01/05/2017 at 08:57 •
Uhm, fiddling with the audio samples and recycling one single vowel to produce all the required one by simply freq. shifting with the NCO was an interesting experiment but it definitely fizzled. As in, it just did not work!
I am also disappointed by the results of my (lazy) attempt to re-target to the word "Hackaday". I should either take it more seriously and re-sample new vowels/consonants that are more appropriate for the target word or stick to the original "message". After all there is a whole lot of nostalgia that goes with that (albeit that would apply only for me :) Will revert the "segments" table shortly.
Minor hw update as well. I have separated the PIC10F board from the proto area (that I immediately re-used for another project) and re-soldered the pushbutton (SW1) notably missing in the early pictures... Also added a semi-proper connector for my scope probe and the audio amplifier (just headphones actually).
1 - Be humble. As rudimentary as my audio sample collection/manipulation was 20+ years ago, it was nonetheless somewhat optimal for the target.
2 - NCO peripheral definitely useful for future little tricks. I will explore possibility to freq. shift in WAV-1K project when playing back from an SD card...
12/11/2016 at 22:10 •
So I did try to use the NCO (Numerically Controlled Oscillator) to generate a variable time base for each vowel and it kind of worked. It actually turned out to be easier than expected.
The idea worked like this:
- I kept the PWM working on TMR2 with a fixed frequency of 32kHz.
- I modified the main loop to wait on the NCO interrupt instead of the TMR2 postscaler.
- I assigned an initial NCO "increment" (524) to obtain the standard 8kHz sample rate.
I run a test to verify that this way I would get the same output as before (when using the TMR2 interrupt). it did!
(NOTE: increment = Fout / (Fosc / 2^20) = 8000 / (16MHz/1MB) = 524)
- I removed the tables for the vowels 'e' and 'i' and replaced them in the scheduler with 'a'.
- I added for each 'part' in the schedule a setting for the NCO increment leaving the value to 524 ( the constant EIGHTK) for all non vowels.
- I scaled the value of INC proportionally to the length of each of the vowels tables. (E = 645, I = 870)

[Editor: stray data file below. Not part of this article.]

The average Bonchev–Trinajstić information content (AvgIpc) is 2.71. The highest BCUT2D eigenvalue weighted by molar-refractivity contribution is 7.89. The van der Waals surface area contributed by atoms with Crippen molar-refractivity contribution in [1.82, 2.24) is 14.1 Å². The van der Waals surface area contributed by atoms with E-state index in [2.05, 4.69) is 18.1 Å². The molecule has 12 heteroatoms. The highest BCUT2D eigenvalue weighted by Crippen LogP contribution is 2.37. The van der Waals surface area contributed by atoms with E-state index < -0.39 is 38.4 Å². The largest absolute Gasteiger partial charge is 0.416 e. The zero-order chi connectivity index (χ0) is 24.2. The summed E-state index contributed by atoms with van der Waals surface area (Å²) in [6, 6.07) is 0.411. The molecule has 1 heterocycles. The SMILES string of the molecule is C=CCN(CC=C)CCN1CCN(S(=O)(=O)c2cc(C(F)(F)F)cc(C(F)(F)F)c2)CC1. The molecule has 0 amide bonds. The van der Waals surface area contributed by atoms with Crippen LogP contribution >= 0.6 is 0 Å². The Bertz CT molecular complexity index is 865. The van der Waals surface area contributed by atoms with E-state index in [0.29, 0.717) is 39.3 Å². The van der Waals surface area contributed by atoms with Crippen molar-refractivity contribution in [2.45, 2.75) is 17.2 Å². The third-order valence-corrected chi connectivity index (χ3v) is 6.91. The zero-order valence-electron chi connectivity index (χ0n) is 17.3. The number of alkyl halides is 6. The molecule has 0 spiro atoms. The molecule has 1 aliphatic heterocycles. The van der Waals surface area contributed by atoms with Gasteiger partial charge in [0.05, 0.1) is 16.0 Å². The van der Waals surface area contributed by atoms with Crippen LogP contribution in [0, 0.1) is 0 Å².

While debugging the new code I found out a bug in the "silence" table (the signature was supposed to be changed to 0xff, but I had forgotten to update it).
I created a new branch of the project on Github (NCO) and later went back and fixed the "silence bug" in the "master" too...
12/09/2016 at 09:54 •
So I was looking at the samples (tables) forming the vowels "a", "e", "i" used in the original code and just figured out that they all look very (suspiciously) similar. The length (period) being the most (obvious) distinguishing element. Clearly I had no good tools at the time to "clean up" or simply to handle the audio signal. The effective resolution appears to be awfully small 4-5 bit?
I am amazed in fact in re-discovering the Turbo Pascal code I used back then to "edit" the WAV files and extract semi-automatically those tables. (You will find the source in the "archive" folder...). Does anybody have a copy of the might Borland Turbo Pascal that would run on my Mac? I am almost afraid to ask, somebody actually might!
Today I am sure I would have used an OSS tool such as "Audacity" or a 5 lines script in Python (import wave) or ... simply Excel !!!
(Libre Office I meant!)
12/07/2016 at 10:54 •
I have completed the port to the PIC10 and the little (6-pin) critter speaks!
Very interesting exercise indeed. First of all I had to refresh my PIC assembly. I was amazed how much rust had accumulated in only a couple of years (or is it more) of "only" C programming. The original code was written for 12-bit "baseline" PICs, the old C5X series, and that used to come with a whole lot of restrictions and complications that I had almost completely forgotten about. For example, subroutines could only be called in the lower half of the program space. Since the only way to implement a lookup table in those days was to use the "idiosyncratic" RETLW opcode... tables themselves were restricted or rather we used to jump through hoops!
Now the PIC10F3xx, is a "mid-range" PIC, meaning the instructions are 14-bit wide which allowed me to move things around a bit. I now for a fact that the code does fit now!
The PIC10F32x also comes with a convenient PWM, and that can be clocked fast enough (using only the internal oscillator) to produce an audio D/A, so all I need now is a single output pin.
Most importantly, I programmed the code on the little PIC10F demo board (see picture) and connected (poorly) a little audio amplifier: it does speak, kind of ...
Definitely not happy with the quality of the sound, I am going to investigate how the ... I did come up with those samples back then. What was I thinking?
Also I see a few possible directions (branches?) this project could take from here:
1- Investigate use of the NCO (frequency synthesiser) peripheral (instead of the fixed PWM) to frequency shift a single sample waveform and produce the multiple vowels needed. I need to think this one through...
2- Evaluate replacing the RETLW tables with proper NVM access. The PIC10F3' Flash read/write module allows full access to the program flash word. That would give me 14-bit of data for each word instead of just 8. I could pack double the number of samples...
3- I could get adventurous and try to change the "spoken" word into something more appropriate for the contest ("one k", or "Hackaday"?)